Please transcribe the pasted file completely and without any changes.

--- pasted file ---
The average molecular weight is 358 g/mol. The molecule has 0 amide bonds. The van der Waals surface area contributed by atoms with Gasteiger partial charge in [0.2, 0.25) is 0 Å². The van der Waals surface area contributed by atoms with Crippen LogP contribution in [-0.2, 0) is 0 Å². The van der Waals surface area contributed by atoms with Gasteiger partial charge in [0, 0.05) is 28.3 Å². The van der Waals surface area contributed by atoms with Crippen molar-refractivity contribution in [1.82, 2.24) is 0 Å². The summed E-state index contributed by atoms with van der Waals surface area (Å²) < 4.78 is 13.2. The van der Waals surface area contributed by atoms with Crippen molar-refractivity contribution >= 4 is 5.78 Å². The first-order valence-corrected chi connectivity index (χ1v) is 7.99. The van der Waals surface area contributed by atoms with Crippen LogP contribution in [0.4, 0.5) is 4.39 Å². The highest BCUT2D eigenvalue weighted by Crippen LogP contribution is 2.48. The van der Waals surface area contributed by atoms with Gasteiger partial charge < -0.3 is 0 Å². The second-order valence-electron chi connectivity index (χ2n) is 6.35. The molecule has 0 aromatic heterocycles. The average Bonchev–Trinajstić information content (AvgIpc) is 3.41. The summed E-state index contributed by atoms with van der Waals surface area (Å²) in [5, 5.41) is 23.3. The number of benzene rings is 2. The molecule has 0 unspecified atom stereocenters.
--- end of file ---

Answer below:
The average molecular weight is 358 g/mol. The molecule has 0 amide bonds. The van der Waals surface area contributed by atoms with Gasteiger partial charge in [0.2, 0.25) is 0 Å². The van der Waals surface area contributed by atoms with Crippen LogP contribution in [-0.2, 0) is 0 Å². The van der Waals surface area contributed by atoms with Gasteiger partial charge in [0, 0.05) is 28.3 Å². The van der Waals surface area contributed by atoms with Crippen molar-refractivity contribution in [1.82, 2.24) is 0 Å². The summed E-state index contributed by atoms with van der Waals surface area (Å²) < 4.78 is 13.2. The van der Waals surface area contributed by atoms with Crippen molar-refractivity contribution >= 4 is 5.78 Å². The first-order valence-corrected chi connectivity index (χ1v) is 7.99. The van der Waals surface area contributed by atoms with Crippen LogP contribution in [0.4, 0.5) is 4.39 Å². The highest BCUT2D eigenvalue weighted by Crippen LogP contribution is 2.48. The van der Waals surface area contributed by atoms with Gasteiger partial charge < -0.3 is 0 Å². The second-order valence-electron chi connectivity index (χ2n) is 6.35. The molecule has 0 aromatic heterocycles. The average Bonchev–Trinajstić information content (AvgIpc) is 3.41. The summed E-state index contributed by atoms with van der Waals surface area (Å²) in [5, 5.41) is 23.3. The number of benzene rings is 2. The molecule has 0 unspecified atom stereocenters.